The Briggs

The Briggs

The Briggs

Leaving the Ways

Side One Dummy

In the tradition of bands like Dropkick Murphys and Flogging Molly, The Briggs offer up sing-a-long punk to get smashed to. Irish pubs, pints of beer and buckets of testosterone ooze from their latest EP, Leaving The Ways. If that’s your thing, this CD is for you.

It is, however, a pretty limiting genre, appealing mostly to white men with a taste for British Oi punk bands, like Sham 69. Because of this, it’s a little disturbing to hear that guitarist Jason LaRoca refers to the band’s fans as being part of “the brotherhood.” It’s a bad choice of words for a band that already sounds like the soundtrack to a skinhead party.

The standout track on the record is “Dungeon Walls.” It has a simple, catchy chorus, one similar to Rancid. This is one of those songs that grabs you no matter how hard you try to resist. And, believe me, I tried. “Song For Us” has a heavy Mighty Mighy Bosstones influence that must’ve come straight from the EP’s producer, Bosstones’ bassist Joe Gittlemen. It’s another drunken-boys-singing-together-in-unison song that feels like a soccer chant. The last track, “Top 40,” makes use of a dub/reggae groove, as it pokes fun at Top 40 radio. “At the top of the charts, the bottom of the barrel,” they sing about the pop stars of today. Again, it’s catchy, though trite.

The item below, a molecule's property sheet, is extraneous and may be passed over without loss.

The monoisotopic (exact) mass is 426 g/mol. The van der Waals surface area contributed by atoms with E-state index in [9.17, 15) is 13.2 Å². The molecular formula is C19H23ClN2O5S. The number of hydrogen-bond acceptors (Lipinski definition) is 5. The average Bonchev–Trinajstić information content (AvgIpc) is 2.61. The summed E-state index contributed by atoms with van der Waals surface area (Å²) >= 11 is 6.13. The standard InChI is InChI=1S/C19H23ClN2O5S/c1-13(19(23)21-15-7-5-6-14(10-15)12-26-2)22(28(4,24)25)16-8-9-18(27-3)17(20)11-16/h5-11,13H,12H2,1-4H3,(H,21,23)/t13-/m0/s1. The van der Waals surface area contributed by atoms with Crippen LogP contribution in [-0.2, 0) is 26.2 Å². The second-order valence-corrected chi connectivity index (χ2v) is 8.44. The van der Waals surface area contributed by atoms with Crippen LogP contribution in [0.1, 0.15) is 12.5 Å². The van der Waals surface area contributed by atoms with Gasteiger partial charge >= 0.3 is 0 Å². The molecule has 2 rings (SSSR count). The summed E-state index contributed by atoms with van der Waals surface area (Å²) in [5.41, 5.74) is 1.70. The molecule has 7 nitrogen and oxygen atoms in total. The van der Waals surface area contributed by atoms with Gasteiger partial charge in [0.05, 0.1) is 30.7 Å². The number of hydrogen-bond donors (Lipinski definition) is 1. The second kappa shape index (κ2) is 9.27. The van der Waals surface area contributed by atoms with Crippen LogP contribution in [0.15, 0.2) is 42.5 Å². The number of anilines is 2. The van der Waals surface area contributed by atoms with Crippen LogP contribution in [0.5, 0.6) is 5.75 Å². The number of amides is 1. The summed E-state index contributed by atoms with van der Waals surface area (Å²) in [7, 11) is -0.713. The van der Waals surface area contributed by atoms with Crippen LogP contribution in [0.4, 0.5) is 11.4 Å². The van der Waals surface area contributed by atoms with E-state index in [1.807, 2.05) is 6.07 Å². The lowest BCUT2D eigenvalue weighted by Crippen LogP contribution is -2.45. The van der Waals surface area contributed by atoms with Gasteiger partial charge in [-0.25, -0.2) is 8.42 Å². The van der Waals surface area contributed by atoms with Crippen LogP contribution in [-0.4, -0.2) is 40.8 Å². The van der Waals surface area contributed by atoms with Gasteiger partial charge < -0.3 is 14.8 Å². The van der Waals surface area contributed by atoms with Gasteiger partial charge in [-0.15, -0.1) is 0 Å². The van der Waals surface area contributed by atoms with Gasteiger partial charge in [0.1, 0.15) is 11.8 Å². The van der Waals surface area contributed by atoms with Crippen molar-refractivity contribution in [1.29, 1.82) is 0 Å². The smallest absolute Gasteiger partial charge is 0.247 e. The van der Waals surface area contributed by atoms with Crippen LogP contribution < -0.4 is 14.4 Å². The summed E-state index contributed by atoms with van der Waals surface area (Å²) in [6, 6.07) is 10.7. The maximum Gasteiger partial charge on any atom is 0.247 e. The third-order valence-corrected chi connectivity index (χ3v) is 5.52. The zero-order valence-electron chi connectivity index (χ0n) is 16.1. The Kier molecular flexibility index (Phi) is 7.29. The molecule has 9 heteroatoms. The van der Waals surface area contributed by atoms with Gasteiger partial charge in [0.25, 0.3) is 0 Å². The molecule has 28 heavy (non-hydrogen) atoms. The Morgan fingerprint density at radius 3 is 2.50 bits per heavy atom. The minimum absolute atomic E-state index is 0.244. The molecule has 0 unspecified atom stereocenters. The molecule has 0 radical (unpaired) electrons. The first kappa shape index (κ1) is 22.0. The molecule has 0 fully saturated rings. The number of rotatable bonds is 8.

These guys don’t try to pretend that they’re doing something new, admitting that they’re continuing in the traditions of the classic punk of the late 1970s. It’s unambitious; but so is much of today’s music. You may as well grab a pint of your chosen lager and celebrate mediocrity to the tune of The Briggs.

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